Rapid activation of the cardiac catheterization laboratory for primary percutaneous coronary intervention (PCI) improves outcomes for ST-segment elevation myocardial infarction (STEMI), but selected emphasis on minimizing time to reperfusion may lead to a greater frequency of false-positive activations.
We analyzed consecutive patients referred for primary PCI for a possible STEMI at 2 centers from October 2008 to April 2011. “False-positive STEMI activation” was defined as lack of a culprit lesion by angiography or by assessment of clinical, electrocardiographic, and biomarker data in the absence of angiography. Clinical and electrocardiographic factors associated with false-positive activations were evaluated in a backward stepwise selection bootstrapped logistic regression model.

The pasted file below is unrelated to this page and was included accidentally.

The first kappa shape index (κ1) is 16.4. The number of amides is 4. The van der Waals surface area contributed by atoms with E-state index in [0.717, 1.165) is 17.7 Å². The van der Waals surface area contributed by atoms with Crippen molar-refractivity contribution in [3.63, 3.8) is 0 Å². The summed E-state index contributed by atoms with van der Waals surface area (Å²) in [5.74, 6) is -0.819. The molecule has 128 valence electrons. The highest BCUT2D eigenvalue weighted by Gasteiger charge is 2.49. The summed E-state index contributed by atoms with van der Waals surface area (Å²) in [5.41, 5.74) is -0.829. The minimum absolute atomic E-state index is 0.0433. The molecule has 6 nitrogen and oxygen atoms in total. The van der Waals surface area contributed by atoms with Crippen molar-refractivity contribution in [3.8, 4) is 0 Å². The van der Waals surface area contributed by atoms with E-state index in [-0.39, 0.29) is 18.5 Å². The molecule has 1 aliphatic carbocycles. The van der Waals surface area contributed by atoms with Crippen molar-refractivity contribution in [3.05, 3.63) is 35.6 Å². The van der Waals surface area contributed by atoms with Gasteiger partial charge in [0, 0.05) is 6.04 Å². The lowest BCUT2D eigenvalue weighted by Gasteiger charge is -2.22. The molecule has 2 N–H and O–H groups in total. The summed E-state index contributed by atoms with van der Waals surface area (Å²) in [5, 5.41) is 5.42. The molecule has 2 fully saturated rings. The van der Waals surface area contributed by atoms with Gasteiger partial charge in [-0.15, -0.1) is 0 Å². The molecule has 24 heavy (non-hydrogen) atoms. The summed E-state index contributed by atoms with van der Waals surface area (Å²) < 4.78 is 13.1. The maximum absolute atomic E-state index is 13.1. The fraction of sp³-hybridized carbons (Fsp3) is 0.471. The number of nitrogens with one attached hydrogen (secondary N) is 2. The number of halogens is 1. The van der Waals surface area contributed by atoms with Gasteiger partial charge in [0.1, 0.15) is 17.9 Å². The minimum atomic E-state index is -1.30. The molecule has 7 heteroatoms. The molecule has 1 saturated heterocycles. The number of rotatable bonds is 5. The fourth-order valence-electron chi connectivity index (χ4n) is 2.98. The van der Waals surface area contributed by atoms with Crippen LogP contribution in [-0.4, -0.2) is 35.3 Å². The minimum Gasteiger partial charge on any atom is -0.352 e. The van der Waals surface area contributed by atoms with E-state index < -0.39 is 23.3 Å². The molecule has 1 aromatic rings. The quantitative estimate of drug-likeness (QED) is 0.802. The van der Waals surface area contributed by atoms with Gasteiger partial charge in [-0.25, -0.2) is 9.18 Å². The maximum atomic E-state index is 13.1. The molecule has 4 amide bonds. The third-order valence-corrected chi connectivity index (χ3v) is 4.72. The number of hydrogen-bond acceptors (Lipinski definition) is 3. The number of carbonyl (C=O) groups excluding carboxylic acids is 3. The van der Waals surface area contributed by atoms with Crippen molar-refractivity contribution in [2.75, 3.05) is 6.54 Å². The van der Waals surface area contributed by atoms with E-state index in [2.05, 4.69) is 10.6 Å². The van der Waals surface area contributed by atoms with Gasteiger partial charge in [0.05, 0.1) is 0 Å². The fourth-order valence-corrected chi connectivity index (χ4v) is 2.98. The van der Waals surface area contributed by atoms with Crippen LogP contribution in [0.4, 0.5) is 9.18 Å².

Of 411 STEMI activations by emergency physicians, 146 (36%) were deemed to be false-positive activations. Structural heart disease and heart failure were the most common diagnoses among false-positive activations. Electrocardiographic left ventricular hypertrophy (adjusted odds ratio [AOR], 3.15; 95% CI, 1.55-6.40; P = .001), a history of coronary disease (AOR, 1.93; 95% CI, 1.04-3.59; P = .04), or prior illicit drug abuse (AOR, 2.67; 95% CI, 1.13-6.26; P = .02) independently increased the odds of false-positive STEMI activations. Increasing body mass index decreased the odds of a false-positive activation (AOR, 0.91; 95% CI, 0.86-0.97; P = .004), as did angina at presentation (AOR, 0.28; 95% CI, 0.14-0.57; P < .001).
More than a third of patients referred for primary PCI from the emergency department did not have a STEMI. Multiple patient-level characteristics were significantly associated with an increased odds of false-positive STEMI activation.